The recent programme for government published this week included a commitment to increase the tax-free threshold for children inheriting from their parents to €500,000. It is currently set at €280,000, after which a tax rate of 33 per cent applies. This combined with a recent article by Louise McBride got us thinking about your inheritance.
Many parents will now face the reality that they will have little, if anything, left to pass onto their children. The cost of living has been rapidly increasing in recent years, this coupled with the enormous healthcare costs and longer life expectancy has made enjoying your retirement a tad bit more expensive. Your increasing longevity will no doubt swallow any inheritance cash you had been planning to leave to your children. So, how do we navigate these uncertain times? It’s quite simple actually.
You’ve probably worked your entire life saving money towards your pension to be able to maintain a reasonable standard of living in retirement. Look after your own needs first and then take the view that your children will get what is left over. Despite certain perceptions, retirement is the time to enjoy life to the full. Go on those holidays you never went on, travel the world, build a castle and buy that Lamborghini you’ve always wanted. As our life expectancy increases the odds are by the time you are 80 or 90, your children may already have fully grown children of their own, or at least be somewhat financially independent. Either way, the inheritance you leave your children should not be at the expense of your own retirement.
Inheritances can often spark bitter family feuds. There have been several occasions where some children do not feel they have gotten a fair share. We recommend that you try not to leave children co-owner of assets or businesses. Ideally, when you transfer the possession of something, make sure the child will be the sole owner. This is often impracticable, but if you find yourself in a situation where you feel you have no choice, lay out rules for conflict resolutions in your Will. At least then there is no ambiguity.
There are quite an amount of individuals who pass away and do not have a written Will, dying intestate. Do your children a favour and write a Will. Write it now if you can, because while we don’t particularly like thinking about death, it often happens unexpectedly.
If you don’t know much about Wills or how to make one, we recommend you consult a solicitor. We know of several fantastic solicitors which we can refer you to, if you are stuck. Just send us an email. For general information, go to http://www.citizensinformation.ie/en/death/before_a_death/making_a_will.html
Be Tax Efficient and Budget
The planned tax relief will give a break to many middle income families, but there are still individuals who will trigger high inheritance tax bills upon their estates. So good estate planning is crucial. Avoid leaving assets which trigger a high tax rate on your inheritance. Some assets such as family farms and businesses are not subject to high gift or inheritance tax. Get up to speed on the exemptions which you can get. Also remember that if you start to pass on significant assets to your children when you are alive, it may lead you to end up with a large Capital Gains Tax.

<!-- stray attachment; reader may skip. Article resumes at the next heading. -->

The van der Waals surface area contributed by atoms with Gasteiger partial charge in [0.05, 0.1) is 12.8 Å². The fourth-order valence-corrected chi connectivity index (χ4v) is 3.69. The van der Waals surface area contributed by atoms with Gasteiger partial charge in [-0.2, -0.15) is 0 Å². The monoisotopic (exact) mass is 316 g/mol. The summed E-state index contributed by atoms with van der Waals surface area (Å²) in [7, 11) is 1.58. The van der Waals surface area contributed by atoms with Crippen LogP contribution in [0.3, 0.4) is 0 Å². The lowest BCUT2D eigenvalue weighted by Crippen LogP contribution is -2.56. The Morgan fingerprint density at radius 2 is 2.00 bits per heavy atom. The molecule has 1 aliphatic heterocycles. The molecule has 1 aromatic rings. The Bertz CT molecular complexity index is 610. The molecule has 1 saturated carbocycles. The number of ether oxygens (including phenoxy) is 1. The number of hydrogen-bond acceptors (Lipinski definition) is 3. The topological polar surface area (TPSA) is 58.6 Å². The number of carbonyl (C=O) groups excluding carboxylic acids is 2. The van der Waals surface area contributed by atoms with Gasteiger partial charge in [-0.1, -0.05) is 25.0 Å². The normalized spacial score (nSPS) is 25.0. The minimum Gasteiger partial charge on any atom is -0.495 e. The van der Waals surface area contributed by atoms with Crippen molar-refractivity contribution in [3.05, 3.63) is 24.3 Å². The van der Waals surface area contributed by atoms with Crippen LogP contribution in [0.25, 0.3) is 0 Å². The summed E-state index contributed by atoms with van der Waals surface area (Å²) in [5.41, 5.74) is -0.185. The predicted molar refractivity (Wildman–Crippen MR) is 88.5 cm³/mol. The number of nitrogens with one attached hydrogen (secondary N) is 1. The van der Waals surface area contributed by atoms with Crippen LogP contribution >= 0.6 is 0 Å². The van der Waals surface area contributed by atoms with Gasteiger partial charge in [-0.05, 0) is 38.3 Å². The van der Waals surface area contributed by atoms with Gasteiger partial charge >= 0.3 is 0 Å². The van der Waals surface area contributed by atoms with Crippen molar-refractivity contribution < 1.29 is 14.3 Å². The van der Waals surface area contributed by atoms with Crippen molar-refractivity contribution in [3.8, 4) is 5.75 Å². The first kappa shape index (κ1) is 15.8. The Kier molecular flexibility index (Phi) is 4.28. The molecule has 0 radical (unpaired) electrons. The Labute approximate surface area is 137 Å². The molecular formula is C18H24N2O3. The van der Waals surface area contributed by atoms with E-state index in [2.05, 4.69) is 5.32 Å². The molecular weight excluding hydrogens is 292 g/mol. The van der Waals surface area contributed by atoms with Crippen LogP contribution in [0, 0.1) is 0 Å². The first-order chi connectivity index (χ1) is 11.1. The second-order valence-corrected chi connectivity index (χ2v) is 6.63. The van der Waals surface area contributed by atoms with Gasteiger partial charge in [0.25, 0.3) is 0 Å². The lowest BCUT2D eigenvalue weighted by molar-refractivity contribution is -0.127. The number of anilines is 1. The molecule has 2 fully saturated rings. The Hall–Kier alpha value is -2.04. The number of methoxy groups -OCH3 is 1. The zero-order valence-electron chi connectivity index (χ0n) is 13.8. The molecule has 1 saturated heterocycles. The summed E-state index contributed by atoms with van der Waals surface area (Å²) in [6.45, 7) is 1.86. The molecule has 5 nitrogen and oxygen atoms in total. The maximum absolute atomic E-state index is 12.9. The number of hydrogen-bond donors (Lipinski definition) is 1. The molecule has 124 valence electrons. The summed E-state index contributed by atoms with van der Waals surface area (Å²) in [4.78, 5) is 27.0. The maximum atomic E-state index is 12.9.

Prepare for the Unforeseen
First of all, get health insurance. The older you get the more important this will become. If you have health insurance or are looking to get it; I highly recommend that you get independent advice on the cheapest option and best option available for you. Luckily Alpha Health provide all this advice for free, which ensures that your money stays where it belongs: in your pocket. Overall, health insurance will save you scandalous hospital bills and protect you in the event of the unforeseen.
What happens if your children cannot look after you for various reason and you are incapable of doing everything yourself? This happens. Nursing home bills can be costly, but it might be a necessary evil. (Not saying there is anything wrong with them)
Under Fair Deal (State scheme to provide financial support), some of your assets may be sold to repay nursing home bills when you die. Taking advantage of the tax relief on nursing home expenses is one way you could limit the impact of nursing home bills on your children’s inheritance. You can claim back two-fifths of the cost of nursing home bills in tax relief. You must be a higher-rate taxpayer to be eligible for the top 40pc rate of tax relief. If you are not a higher-rate taxpayer, you will only get 20pc tax relief on your nursing home expenses.
All things considered, be smart and enjoy your retirement. I will end with this quote… Orlando Aloysius Battista once said that; “the best inheritance a parent can give his children is a few minutes of his time each day.”